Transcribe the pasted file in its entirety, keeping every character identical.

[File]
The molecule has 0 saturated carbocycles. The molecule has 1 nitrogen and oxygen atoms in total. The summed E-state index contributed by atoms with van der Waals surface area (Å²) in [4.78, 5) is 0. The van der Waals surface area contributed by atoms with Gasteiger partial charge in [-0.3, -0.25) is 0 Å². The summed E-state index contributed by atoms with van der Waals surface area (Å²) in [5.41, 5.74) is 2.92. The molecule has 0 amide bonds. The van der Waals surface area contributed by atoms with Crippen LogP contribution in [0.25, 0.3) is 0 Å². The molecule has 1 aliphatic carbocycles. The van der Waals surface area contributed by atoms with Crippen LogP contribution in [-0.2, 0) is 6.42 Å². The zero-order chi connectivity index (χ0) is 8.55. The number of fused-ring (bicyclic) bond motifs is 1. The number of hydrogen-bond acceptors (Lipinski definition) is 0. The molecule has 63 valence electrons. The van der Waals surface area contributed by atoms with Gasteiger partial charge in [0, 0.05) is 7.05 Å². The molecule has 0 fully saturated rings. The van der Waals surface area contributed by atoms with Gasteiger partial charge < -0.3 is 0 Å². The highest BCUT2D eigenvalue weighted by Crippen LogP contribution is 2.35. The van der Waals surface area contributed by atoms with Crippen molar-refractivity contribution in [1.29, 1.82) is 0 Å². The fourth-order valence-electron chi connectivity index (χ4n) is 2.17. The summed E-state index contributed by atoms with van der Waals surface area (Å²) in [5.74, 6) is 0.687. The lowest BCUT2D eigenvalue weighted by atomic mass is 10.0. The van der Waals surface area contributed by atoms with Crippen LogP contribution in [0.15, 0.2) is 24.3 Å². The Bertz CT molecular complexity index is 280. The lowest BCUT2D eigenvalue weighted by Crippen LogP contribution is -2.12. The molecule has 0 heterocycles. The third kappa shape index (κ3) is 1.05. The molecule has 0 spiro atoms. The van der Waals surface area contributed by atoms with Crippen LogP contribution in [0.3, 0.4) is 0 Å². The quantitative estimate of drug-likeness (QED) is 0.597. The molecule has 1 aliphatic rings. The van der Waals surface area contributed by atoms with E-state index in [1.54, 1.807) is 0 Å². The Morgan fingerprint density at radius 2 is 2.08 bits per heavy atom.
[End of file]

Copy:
The molecule has 0 saturated carbocycles. The molecule has 1 nitrogen and oxygen atoms in total. The summed E-state index contributed by atoms with van der Waals surface area (Å²) in [4.78, 5) is 0. The van der Waals surface area contributed by atoms with Gasteiger partial charge in [-0.3, -0.25) is 0 Å². The summed E-state index contributed by atoms with van der Waals surface area (Å²) in [5.41, 5.74) is 2.92. The molecule has 0 amide bonds. The van der Waals surface area contributed by atoms with Crippen LogP contribution in [0.25, 0.3) is 0 Å². The molecule has 1 aliphatic carbocycles. The van der Waals surface area contributed by atoms with Crippen LogP contribution in [-0.2, 0) is 6.42 Å². The zero-order chi connectivity index (χ0) is 8.55. The number of fused-ring (bicyclic) bond motifs is 1. The number of hydrogen-bond acceptors (Lipinski definition) is 0. The molecule has 63 valence electrons. The van der Waals surface area contributed by atoms with Gasteiger partial charge in [0, 0.05) is 7.05 Å². The molecule has 0 fully saturated rings. The van der Waals surface area contributed by atoms with Gasteiger partial charge < -0.3 is 0 Å². The highest BCUT2D eigenvalue weighted by Crippen LogP contribution is 2.35. The van der Waals surface area contributed by atoms with Crippen molar-refractivity contribution in [1.29, 1.82) is 0 Å². The fourth-order valence-electron chi connectivity index (χ4n) is 2.17. The summed E-state index contributed by atoms with van der Waals surface area (Å²) in [5.74, 6) is 0.687. The lowest BCUT2D eigenvalue weighted by atomic mass is 10.0. The van der Waals surface area contributed by atoms with Crippen LogP contribution in [0.15, 0.2) is 24.3 Å². The Bertz CT molecular complexity index is 280. The lowest BCUT2D eigenvalue weighted by Crippen LogP contribution is -2.12. The molecule has 0 heterocycles. The third kappa shape index (κ3) is 1.05. The molecule has 0 spiro atoms. The van der Waals surface area contributed by atoms with Crippen LogP contribution in [0.3, 0.4) is 0 Å². The quantitative estimate of drug-likeness (QED) is 0.597. The molecule has 1 aliphatic rings. The van der Waals surface area contributed by atoms with E-state index in [1.54, 1.807) is 0 Å². The Morgan fingerprint density at radius 2 is 2.08 bits per heavy atom.